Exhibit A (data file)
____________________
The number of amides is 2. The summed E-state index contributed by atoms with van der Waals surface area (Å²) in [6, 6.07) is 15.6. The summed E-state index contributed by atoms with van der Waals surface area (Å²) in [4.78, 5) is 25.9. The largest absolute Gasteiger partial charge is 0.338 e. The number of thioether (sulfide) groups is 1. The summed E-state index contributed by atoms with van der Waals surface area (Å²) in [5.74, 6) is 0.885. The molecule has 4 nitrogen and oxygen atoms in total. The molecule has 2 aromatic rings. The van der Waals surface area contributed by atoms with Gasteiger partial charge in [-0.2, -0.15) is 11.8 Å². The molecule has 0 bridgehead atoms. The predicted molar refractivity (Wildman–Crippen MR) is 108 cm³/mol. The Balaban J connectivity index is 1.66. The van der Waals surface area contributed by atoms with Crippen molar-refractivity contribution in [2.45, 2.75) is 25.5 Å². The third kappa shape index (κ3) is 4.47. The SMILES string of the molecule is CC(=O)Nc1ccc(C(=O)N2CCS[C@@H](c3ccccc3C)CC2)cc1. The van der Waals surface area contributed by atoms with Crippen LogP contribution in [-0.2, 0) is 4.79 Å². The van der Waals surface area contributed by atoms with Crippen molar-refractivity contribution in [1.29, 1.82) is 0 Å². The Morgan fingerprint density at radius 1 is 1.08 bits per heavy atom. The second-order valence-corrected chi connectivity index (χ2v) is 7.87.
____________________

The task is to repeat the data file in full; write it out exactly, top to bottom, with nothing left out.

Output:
The number of amides is 2. The summed E-state index contributed by atoms with van der Waals surface area (Å²) in [6, 6.07) is 15.6. The summed E-state index contributed by atoms with van der Waals surface area (Å²) in [4.78, 5) is 25.9. The largest absolute Gasteiger partial charge is 0.338 e. The number of thioether (sulfide) groups is 1. The summed E-state index contributed by atoms with van der Waals surface area (Å²) in [5.74, 6) is 0.885. The molecule has 4 nitrogen and oxygen atoms in total. The molecule has 2 aromatic rings. The van der Waals surface area contributed by atoms with Gasteiger partial charge in [-0.2, -0.15) is 11.8 Å². The molecule has 0 bridgehead atoms. The predicted molar refractivity (Wildman–Crippen MR) is 108 cm³/mol. The Balaban J connectivity index is 1.66. The van der Waals surface area contributed by atoms with Crippen molar-refractivity contribution in [2.45, 2.75) is 25.5 Å². The third kappa shape index (κ3) is 4.47. The SMILES string of the molecule is CC(=O)Nc1ccc(C(=O)N2CCS[C@@H](c3ccccc3C)CC2)cc1. The van der Waals surface area contributed by atoms with Crippen LogP contribution in [-0.2, 0) is 4.79 Å². The van der Waals surface area contributed by atoms with Crippen molar-refractivity contribution in [1.29, 1.82) is 0 Å². The Morgan fingerprint density at radius 1 is 1.08 bits per heavy atom. The second-order valence-corrected chi connectivity index (χ2v) is 7.87.